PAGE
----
Definition of purse noun from the Oxford Advanced Learner's Dictionary



    BrE BrE//pɜːs//
    ; NAmE NAmE//pɜːrs//
    Combat sports, Accessories
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  1. 1 [countable] (especially British English) a small bag made of leather, plastic, etc. for carrying coins and often also paper money, cards, etc., used especially by women I took a coin out of my purse and gave it to the child. compare change purse, wallet See related entries: Accessories
  2. 2[countable] (North American English) = handbag See related entries: Accessories
  3. 3[singular] the amount of money that is available to a person, an organization or a government to spend We have holidays to suit every purse. Should spending on the arts be met out of the public purse (= from government money)?
  4. 4[countable] (sport) a sum of money given as a prize in a boxing match See related entries: Combat sports
  5. Word Originlate Old English, alteration of late Latin bursa ‘purse’, from Greek bursa ‘hide, leather’. The current verb sense (from the notion of drawing purse strings) dates from the early 17th cent.Extra examples I dug in my purse to find my respirator. I rummaged through my purse for my lip gloss. She grabbed her purse and headed out the door. She had her purse snatched. She handed him a bulging velvet purse. She slung her black leather purse over her shoulder. She wore pink heels with a matching clutch purse. The government will have to tighten the purse strings. The reforms had drained the public purse. There is no money in the purse for this. What do you keep in your purse? Who holds the purse strings in your house? She fumbled in her purse for her glasses. Should spending on the arts be met out of the public purse? The city has a range of restaurants to suit every purse.Idioms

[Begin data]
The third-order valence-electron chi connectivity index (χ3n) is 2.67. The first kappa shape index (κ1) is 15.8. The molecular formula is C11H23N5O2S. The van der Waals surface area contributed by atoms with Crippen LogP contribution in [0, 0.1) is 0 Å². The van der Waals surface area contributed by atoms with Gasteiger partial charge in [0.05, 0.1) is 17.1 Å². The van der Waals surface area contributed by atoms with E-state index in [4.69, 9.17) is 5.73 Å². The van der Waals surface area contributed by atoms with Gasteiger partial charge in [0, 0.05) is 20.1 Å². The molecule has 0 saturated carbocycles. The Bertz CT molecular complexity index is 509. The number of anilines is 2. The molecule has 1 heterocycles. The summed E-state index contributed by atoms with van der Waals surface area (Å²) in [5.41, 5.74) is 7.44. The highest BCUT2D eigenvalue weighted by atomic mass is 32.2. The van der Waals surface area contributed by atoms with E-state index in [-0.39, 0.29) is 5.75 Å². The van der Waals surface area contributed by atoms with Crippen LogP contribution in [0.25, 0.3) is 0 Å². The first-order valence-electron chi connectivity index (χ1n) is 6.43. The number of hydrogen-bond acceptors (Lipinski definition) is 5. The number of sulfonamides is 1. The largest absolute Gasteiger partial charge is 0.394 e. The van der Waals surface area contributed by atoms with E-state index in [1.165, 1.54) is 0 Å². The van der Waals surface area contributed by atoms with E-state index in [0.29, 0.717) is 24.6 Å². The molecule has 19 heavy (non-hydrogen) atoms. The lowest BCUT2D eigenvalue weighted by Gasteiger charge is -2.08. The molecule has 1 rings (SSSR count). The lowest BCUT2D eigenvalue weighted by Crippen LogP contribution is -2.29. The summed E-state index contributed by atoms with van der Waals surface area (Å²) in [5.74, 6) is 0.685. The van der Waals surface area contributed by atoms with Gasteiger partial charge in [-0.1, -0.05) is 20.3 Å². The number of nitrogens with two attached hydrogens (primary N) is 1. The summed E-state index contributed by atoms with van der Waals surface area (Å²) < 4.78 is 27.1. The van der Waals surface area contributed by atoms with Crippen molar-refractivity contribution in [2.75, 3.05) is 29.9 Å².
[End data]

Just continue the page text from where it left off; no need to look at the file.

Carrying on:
make a silk purse out of a sow’s ear
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    to succeed in making something good out of material that does not seem very good at all
See the Oxford Advanced American Dictionary entry: purse